For this months STEM Bookclub, I wanted to challenge my readers a bit and go with a book that is more realistic fiction.
Song for a Whale by Lynne Kelly is a standalone juvenile fiction book for 4-6 graders.
Twelve-year-old Iris loves fixing things. She’s a genius at taking apart and putting old radios together and she has a eye for fixing just about anything else. Iris is also deaf. She is the only deaf student at her school, everyone in her family is hearing, except her grandmother and recently deceased grandfather, and she often feels like no one is listening to her.
So when she hears about Blue 55, a whale who is unable to communicate with other whales, she knows exactly how he feels. Iris is determined to let Blue 55 know that she hears his song, so she crafts a plan to play a song for him.
A meaningful journey, full of interesting facts and a lot of heart–will Iris find her own song while searching for Blue’s?
Discussion Questions / Further Reading
- What is this book about? What are the main themes?
- Let’s talk science! What is Acoustic Biology? Frequency? Oceanography?
- We learned a lot about whales in this book. Tell me a couple of the facts that you learned?
- What makes Blue 55 different from other whales? Any guesses about why Blue 55 sings differently?
- Why do you think Iris is so determined to have Blue 55 hear the song she wrote?
- What did you think about the part of the book where Iris asks the music class for help? Do you think this could have been a turning point for Iris?
- Iris is the only deaf student at her school. She would rather go to Bridgewood Junior High, where there is a larger deaf community. Why doesn’t her mother want her to switch schools?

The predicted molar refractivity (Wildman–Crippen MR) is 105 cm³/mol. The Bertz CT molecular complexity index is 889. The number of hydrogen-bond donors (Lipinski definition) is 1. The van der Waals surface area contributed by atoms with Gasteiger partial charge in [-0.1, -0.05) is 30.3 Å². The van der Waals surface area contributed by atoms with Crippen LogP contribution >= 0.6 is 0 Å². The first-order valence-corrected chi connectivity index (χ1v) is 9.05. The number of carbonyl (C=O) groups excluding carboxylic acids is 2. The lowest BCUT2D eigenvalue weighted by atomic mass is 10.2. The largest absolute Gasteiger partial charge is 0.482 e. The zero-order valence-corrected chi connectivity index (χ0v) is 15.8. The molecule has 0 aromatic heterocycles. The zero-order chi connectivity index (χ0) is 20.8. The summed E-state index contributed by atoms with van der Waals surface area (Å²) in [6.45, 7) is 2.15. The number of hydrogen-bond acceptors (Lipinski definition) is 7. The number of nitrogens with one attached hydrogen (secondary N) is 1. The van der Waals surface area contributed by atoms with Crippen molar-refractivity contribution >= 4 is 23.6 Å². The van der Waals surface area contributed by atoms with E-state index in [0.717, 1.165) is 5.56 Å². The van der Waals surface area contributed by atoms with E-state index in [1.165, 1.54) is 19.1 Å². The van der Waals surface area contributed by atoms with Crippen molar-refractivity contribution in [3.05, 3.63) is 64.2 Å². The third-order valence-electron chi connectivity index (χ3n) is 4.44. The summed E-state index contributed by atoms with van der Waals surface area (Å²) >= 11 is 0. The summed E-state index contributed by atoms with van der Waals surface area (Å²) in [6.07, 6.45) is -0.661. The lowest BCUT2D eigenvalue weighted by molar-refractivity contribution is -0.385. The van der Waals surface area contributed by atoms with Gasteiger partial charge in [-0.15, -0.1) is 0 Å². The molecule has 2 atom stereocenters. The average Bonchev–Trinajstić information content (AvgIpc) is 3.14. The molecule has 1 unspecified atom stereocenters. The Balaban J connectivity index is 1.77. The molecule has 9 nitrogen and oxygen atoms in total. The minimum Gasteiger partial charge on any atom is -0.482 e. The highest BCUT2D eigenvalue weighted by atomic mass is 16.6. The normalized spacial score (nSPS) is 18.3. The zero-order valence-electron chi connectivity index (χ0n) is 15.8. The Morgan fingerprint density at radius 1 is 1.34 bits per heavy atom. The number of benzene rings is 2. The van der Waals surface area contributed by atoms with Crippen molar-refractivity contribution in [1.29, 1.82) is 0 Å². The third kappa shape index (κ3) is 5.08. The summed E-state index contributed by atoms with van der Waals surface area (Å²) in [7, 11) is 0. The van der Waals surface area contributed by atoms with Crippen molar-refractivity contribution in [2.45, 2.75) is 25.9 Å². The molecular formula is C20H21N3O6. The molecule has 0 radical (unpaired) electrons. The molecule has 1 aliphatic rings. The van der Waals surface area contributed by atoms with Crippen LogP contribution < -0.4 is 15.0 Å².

- (Pg 117-118) – “I wanted to tell Dad that I could hear the whales, just not in the same way he did... I hadn’t thought that reaching out to Blue 55 would help me reach out to Dad, too.” Iris goes on a journey, not only to find Blue 55 but a journey of self-discovery too. How does she change by the end of the book?
- Iris’ grandmother understands that Iris needs this trip, but why does she need the trip too?
- Several chapters in this book were narrated by Blue 55. What do you think of the author’s choice to include the Blue’s narrative?
Supplies: 2 different sized Metal Spoon, Wooden Ruler, Yarn
In this experiment we are going to investigate one of the invisible sides of science by looking at how sound travels. When a ‘noise’ is made, it creates sound waves and travel through the air to our ears.
- Make a loop in the middle of the yarn so that you can tighten around the handle of the spoon. Pull tightly. The spoon should hang in the center of the yarn with two long pieces on either side.
- Take each string and wrap them around both your pointer fingers.
- Then push the string against each ear (not into the ear but just outside). The spoon should hang just below the waist.
- Once the string in pushed against the ears, have someone GENTLY hit the ruler against the round part of the spoon.
- As you do the experiment, change how high or low the spoon hangs to see if it changes the sound. You can also test to see if hitting the spoon harder or softer changes the sound.
“When the ruler hits the spoon, it creates vibrations which make sound waves. These sound waves travel up the yarn/string and to the ear instead of just spreading out into the air around you. The yarn acts as a conductor — an object that allows sound waves to travel. Depending on the size of the spoon and the length of yarn, the sound will appear higher (like a church bell) or deeper (like a gong). And because the yarn allows the sound waves to continue to travel, the sound of the spoon will resonate or reverberate — meaning they will continue for a while after you have hit the spoon.”
Thank you for the experiment:
We are also going to play with a free frequency app to show the kids how sound, sounds at different frequencies. I’m using Tone Gen on my android device.
How’d it go:
I think some of the kids took a while to get into this book, but that being said we had a ton of discussion about it. Our experiment was quick but that way OK because we were starting to get a little rambunctious toward the end. All in all, a good STEM club.
That’s all for now!